About a month ago all the dogwoods were flowering, and while people are very familiar with the main two Cornus florida and Cornus kousa (not native) I've never really been impressed by the attention they get by bees. These are the big flowering dogwoods with the really big white "petals" which are actually bracks, modified leaves that are white or pink colored to act like flower petals. But unlike flower petals, they're able to produce chlorophyll to a degree where as true petals and rays do not.
Other dogwoods, such as the Red Twig Dogwood, Cornus sericea, take on more of a shrub habit. They have similar flower displays to C. alternifolia but nowhere near the amount of flowers, and thus have to grow considerably larger to get the same pollinator attention.
Ptelea trifoliata. This tree has become somewhat uncommon which is a shame because bees go nuts for it. The foliage superficially resembles poison ivy, and can have a displeasing odor when disturbed. They can grow in full shade or full sun, but of course flower best in full sun. Also I've noticed that bees only work the flowers that are in full sun, often high up in the tree. (I would have gotten pictures of honeybees on this one but this isn't my tree and I didn't have a ladder accessible.) Another trait one might be on the fence about; this is the host plant to the Giant Swallowtail Butterfly, which is the largest butterfly in North America. The caterpillars mimic bird droppings and have been known to completely defoliate whole shrubs and trees of this plant! So gardeners need to choose between a good nectar plant (assuming it's in full sun) or living with flocks of the largest butterfly in North America flying through their yard.
Okay that's an ant, not a bee, but even they like to steal the nectar from some of these plants. Members of the Ribes genus are high up on the pollinator list. Red Raspberries in particular are beloved by honeybees but only when allowed to grow into a nice sized patch. Blackberries get a silver medal, maybe bronze compared to the classic Red Raspberries but are still worth growing.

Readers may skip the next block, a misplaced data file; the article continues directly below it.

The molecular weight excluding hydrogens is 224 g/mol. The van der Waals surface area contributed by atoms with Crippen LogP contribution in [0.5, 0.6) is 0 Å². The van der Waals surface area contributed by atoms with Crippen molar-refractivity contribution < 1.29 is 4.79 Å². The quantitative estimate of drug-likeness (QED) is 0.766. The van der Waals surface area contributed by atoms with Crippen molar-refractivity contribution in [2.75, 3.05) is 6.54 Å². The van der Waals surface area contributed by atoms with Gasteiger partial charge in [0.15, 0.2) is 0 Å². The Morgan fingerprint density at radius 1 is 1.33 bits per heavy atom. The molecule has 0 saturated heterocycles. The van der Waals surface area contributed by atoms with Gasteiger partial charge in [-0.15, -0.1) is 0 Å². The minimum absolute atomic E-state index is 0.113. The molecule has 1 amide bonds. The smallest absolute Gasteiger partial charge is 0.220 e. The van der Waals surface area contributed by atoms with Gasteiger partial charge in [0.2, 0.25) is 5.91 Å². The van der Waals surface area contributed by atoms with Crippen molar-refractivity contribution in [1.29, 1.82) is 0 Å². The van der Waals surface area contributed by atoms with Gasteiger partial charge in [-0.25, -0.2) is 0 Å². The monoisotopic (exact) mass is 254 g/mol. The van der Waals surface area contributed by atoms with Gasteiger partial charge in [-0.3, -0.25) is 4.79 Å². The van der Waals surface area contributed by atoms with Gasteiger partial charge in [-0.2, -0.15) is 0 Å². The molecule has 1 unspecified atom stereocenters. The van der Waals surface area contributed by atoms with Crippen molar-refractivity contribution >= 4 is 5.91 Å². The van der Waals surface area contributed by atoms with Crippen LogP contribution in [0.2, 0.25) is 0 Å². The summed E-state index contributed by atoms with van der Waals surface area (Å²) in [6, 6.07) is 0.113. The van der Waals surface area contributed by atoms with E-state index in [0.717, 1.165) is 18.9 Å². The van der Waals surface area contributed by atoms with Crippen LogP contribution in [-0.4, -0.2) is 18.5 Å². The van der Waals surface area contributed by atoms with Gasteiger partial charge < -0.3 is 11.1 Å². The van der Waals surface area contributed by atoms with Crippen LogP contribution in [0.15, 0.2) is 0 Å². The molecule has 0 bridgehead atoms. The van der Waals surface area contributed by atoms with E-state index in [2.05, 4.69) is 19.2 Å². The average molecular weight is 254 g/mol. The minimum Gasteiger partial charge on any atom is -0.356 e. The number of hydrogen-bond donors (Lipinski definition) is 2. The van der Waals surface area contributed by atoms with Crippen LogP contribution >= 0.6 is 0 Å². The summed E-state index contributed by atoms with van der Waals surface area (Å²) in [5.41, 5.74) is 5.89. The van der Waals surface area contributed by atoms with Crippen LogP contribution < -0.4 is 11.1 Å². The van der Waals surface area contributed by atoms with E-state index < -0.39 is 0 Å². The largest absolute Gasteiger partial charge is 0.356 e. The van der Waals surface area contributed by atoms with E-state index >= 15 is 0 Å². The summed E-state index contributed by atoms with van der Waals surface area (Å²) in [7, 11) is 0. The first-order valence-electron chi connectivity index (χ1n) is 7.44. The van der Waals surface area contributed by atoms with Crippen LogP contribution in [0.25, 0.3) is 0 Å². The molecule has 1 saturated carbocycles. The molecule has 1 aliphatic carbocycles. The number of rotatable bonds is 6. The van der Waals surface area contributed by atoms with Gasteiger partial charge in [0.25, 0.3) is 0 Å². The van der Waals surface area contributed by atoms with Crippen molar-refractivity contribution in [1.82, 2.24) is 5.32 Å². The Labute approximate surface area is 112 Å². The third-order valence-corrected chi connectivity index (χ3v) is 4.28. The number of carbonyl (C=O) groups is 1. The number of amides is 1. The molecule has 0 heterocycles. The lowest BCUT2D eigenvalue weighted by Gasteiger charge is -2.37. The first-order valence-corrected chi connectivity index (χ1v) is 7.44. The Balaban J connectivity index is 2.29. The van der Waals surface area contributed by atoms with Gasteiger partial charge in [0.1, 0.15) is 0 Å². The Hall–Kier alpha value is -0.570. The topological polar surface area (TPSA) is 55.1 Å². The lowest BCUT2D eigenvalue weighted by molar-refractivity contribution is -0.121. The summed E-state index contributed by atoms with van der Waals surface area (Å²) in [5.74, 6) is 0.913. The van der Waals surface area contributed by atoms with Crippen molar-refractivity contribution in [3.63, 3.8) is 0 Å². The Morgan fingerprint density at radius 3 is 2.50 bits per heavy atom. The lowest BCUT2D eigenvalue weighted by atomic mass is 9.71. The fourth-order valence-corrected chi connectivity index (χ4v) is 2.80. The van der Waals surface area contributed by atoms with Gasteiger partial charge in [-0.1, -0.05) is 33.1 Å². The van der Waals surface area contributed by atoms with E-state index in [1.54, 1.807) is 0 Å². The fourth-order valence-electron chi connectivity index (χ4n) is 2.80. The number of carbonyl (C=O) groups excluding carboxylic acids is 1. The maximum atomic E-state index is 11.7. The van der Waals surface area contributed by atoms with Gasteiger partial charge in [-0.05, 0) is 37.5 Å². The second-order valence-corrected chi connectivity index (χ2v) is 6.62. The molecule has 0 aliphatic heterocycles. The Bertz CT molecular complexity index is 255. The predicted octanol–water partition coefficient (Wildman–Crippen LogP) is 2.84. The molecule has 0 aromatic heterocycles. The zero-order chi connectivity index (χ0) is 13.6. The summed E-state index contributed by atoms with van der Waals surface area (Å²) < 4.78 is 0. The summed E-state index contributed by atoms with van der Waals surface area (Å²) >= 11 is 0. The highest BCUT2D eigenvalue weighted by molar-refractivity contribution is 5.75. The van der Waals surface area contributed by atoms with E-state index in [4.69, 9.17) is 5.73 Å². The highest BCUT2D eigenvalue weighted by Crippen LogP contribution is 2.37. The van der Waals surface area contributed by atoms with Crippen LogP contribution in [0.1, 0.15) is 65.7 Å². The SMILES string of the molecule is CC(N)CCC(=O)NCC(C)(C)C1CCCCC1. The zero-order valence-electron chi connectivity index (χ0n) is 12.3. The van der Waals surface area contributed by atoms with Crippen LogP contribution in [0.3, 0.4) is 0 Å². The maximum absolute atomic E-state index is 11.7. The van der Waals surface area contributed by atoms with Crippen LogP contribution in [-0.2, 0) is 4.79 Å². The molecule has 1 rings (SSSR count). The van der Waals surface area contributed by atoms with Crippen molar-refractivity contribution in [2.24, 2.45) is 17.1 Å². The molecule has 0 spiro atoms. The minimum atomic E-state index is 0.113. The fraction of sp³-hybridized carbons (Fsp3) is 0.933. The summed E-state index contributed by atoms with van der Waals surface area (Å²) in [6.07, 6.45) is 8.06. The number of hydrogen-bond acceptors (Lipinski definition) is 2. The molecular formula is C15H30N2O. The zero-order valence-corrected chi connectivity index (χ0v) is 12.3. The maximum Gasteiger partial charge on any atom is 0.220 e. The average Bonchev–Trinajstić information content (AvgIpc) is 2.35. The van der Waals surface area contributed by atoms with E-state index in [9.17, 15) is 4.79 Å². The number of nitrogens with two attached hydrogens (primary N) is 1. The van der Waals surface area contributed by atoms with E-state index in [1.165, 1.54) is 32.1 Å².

Spiderwort, Tradescantia sp., these only open in the daylight hours, and are usually closed by 4:00pm. Honeybees work them, usually before noon time when the pollen is fresh. Patches of this plant need to be at least two feet around in order for honeybees to bother with them though. I planted a few dozen plants three years ago and it's taken that long for them to even take notice. Thankfully spiderwort is one of those care free natives that grows, spreads, and goes dormant with almost no maintenance or care.
Black Locust is another one that's flowering now. It's a medium sized tree with chains of white, wisteria-like flowers on it. I've been unable to find time to get pictures of it so far. The same goes for Catalpa Trees which are also flowering, and have great big white trumpets for blooms.
And a reminder that I wrote a book titled "Native Plants for Honeybees" last year on that topic. Word of warning, it's self published, and thus not on the best quality of paper. I encourage you to give the free preview a try before commuting to purchase. Reading through some of the negative reviews I see not everyone thinks my opinion on plants was worth their time, also one seemed against self published in general.